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ward in the Flesh, but he is a Jew, who SERM. is one inwardly, and Circumcision is that VII. of the Heart, in the Spirit, and not in the Letter, whose Praise is not of Men, but of God. And if the few should reply, as St. Paul puts the Question, What Advantage then hath the Yew, or what Profit is there of Circumcision? Why, as the Apostle observes, much every Way; chiefly, because they were entrusted with the Oracles of God; but as to their Acceptance with God, they had no Advantage at all; for both Jew and Gentile are concluded under Sin. And then he proceeds to shew, that the Yews had no reason to boast upon Account of the Law, since after all they were not to be justify'd by it; for that God will justify Jew and Gentile the same Way, viz. by Faith. And in the Words of the Text he obviates an Objection, which he knew was natural enough for the Jews to urge from the foregoing Doctrine; as if Justification by Faith would make void the Law, which he denies with the greatest Abhorrence; Thewing that it is so far from making void R2



Serm, the Law, that it is on the contrary ap VII. Establishment of it. Do we then made

void the Law thro' Faith? God forbid; yea, we establish the Law.

From the Words of the Text I shall beg Leave to prove two Things.

First, That the Gospel does not make void

the Law.. Secondly, That it confirms and establishes it.

First, then, I am to prove that the Gospel does not make void the Law. By the Law I understand not the Mosaic Law in General, but that particular Past of it, that is made up of a Body of Precepts for the Regulation of the Life and Manners, which is callid the Moral Law. The ceremonial Part being adapted to the particular Circumstances of the Jews, it could not be supposed to be obligatory - upon Christians, or to extend further than the Reason for which it was first instituted, but to cease when the Gospel-Dispensation took Place, and become entirely null and void ; because there was no longer any


Reason for its Continuance. When God SERM . was pleased to establish his Religion among

VII. the Jews, he gave them Laws suitable to the Weakness of their Capacities.

Sacrifices and outward Ceremonies were accepted, till they knew how to worship God in Spirit and in Truth ; and all the legal Observances were only Shadows of what was to come, When God was known only in Judah, and his Tabernacle at Salem, Religion evaporated in Smoak, and spent it felf in ritual Performances ; but when the Fulness of Time came, that we thould not fay, Lo here, or Lo there, for that the Kingdom of God was within us, then the legal Ceremonies were abolish’d, the Hand-writing of Ordinances was blotted out, and gave Way to the Righteousness which is of God by Faith.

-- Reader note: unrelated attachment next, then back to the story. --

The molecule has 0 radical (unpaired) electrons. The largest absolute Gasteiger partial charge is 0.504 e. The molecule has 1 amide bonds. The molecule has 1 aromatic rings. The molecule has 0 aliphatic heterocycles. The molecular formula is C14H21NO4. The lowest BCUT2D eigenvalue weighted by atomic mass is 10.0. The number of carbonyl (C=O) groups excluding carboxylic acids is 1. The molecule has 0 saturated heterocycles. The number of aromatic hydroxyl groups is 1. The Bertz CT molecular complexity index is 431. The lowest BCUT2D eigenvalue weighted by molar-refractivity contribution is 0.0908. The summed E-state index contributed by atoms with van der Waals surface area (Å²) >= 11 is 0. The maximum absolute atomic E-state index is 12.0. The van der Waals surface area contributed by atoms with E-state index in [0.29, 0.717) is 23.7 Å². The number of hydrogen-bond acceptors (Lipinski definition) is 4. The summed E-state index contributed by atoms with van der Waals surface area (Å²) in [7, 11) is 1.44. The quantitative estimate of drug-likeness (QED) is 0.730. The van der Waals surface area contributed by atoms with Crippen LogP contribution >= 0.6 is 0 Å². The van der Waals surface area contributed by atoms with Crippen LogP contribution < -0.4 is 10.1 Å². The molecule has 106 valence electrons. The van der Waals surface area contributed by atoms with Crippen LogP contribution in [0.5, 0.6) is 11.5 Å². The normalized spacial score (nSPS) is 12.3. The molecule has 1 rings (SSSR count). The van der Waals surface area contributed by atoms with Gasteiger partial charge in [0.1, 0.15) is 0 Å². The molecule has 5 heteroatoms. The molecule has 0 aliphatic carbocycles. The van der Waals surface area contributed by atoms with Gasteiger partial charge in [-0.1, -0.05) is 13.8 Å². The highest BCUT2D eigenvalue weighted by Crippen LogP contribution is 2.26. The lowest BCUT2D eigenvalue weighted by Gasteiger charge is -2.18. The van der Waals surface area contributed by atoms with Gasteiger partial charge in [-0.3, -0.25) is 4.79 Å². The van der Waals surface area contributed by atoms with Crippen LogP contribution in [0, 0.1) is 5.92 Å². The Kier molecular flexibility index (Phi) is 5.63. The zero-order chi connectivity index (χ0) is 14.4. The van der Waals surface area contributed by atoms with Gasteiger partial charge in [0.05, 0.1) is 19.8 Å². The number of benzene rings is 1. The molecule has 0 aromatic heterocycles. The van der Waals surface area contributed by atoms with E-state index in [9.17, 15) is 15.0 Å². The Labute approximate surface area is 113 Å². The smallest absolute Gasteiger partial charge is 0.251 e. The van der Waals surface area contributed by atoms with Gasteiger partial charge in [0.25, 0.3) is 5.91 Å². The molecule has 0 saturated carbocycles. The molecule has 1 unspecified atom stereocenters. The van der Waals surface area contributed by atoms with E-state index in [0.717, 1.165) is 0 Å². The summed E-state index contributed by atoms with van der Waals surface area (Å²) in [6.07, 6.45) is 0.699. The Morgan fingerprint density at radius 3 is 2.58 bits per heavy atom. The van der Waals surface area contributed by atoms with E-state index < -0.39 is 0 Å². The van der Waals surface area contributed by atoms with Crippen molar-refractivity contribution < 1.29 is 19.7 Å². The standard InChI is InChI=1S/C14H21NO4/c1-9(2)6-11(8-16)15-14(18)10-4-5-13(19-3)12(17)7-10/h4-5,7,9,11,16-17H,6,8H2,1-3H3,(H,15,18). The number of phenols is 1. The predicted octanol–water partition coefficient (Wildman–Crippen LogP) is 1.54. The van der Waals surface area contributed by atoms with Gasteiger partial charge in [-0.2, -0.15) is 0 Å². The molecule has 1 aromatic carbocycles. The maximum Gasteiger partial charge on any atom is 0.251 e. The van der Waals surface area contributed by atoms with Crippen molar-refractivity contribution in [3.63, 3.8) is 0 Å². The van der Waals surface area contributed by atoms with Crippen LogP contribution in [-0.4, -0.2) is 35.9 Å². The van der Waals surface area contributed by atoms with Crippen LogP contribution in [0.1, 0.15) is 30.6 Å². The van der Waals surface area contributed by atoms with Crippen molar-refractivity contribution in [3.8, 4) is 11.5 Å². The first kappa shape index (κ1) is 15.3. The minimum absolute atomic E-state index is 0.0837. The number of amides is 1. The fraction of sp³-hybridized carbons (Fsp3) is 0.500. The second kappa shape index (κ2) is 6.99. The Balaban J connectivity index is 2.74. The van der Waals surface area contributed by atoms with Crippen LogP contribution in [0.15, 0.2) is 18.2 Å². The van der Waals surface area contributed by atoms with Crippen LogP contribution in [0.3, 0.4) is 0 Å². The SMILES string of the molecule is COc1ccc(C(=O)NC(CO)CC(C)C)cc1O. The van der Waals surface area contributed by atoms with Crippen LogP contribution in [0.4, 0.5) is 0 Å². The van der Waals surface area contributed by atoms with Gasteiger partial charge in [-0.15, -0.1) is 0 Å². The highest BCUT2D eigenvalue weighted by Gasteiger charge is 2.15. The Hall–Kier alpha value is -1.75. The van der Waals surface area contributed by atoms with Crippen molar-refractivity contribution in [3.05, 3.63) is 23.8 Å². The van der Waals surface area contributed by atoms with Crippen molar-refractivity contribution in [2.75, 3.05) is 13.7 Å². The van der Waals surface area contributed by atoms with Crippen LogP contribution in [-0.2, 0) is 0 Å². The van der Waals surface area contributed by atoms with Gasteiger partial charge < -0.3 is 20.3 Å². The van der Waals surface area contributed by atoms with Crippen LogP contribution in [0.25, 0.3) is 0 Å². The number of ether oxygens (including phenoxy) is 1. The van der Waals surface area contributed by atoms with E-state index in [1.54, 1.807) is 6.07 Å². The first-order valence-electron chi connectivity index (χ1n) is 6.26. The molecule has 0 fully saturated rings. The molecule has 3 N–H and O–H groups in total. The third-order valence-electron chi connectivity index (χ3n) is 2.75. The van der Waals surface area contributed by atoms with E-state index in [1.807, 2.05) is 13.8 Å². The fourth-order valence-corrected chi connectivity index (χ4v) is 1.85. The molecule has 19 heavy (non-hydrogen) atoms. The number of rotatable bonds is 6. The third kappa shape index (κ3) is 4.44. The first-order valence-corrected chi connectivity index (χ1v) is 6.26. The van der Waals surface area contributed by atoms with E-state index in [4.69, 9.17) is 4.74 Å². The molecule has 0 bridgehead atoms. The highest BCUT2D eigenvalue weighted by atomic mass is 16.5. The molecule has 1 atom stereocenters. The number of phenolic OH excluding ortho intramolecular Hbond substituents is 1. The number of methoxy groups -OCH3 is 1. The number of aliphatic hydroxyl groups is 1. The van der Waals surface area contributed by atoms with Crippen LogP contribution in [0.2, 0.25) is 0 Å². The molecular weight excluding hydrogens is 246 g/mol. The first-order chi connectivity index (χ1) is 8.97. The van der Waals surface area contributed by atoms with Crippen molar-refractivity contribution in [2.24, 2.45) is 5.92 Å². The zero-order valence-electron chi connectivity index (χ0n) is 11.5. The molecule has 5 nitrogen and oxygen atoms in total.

And in this Sense indeed the Law is made void thro' Faith: But the Moral Law, the Law here mention'd, which is a Transcript and Abridgment of the Law of Nature, did not cease with the Jews, but is binding upon all Christians.


SERM. For as it is a Law of Nature, no Cir-
VII. cumstances can alter it ; but it must con-

tinue in full Force upon the whole hu-
man Nature, as long as there are such
Things in the World as Right and
Wrong; and no Privileges of Christianity
can pofsibly exempt us from our Obli-
gations to it.

But for the better handling this point, it will be necessary to consider well the true Nature and Design of the Gospel, and also the full and just Extent and Design of the Law, that we might not exalt the Gospel beyond its due Bounds, and so abuse that Liberty wherewith Christ hath made us free, nor advance the Law beyond the true Intent and Design of it, and so make void the Gospel. When we have thus consider'd the Nature and Extent of each, how far they differ, and how far they agree, we shall find, that tho' the Law is not sufficient for our Justification, yet that there is no room to think, that therefore the Law is made void thro Faith. The Law consider'd as a Body of Mo



rality, and so a Rule of Life, differs not Serm. from the Gospel, any further than as the VII. Gospel is an Improvement upon it: For it claims the same God for its Author, and is founded upon the fame eternal Truth and Reason. And this Law the Gentiles had as well as the Jews. Indeed the Jews were the first to whom it was made a StatuteLaw, but that the Gentiles had it likewise is plain from St. Paul, who says of them, These, having not the Law, are a Law unto themselves. As to the whole Law taken together, which is call’d the Mosaic Law in opposition to the Gospel, as the Jews held it, or in Contradistinction to it, as the Jewish Converts, it was very defective, and could not justify us, as being only a Covenant of Works; and therefore. consisting only of Duties, which it could not enable us to perform, nor give us any Promise of eternal Life upon our Performance. (For, as the Apostle says, if there bad been a Law given, which could have given Life, verily Righteousness Mould have been by the Law.) It being thus a Covenant of Works enjoining strict Obedience, and


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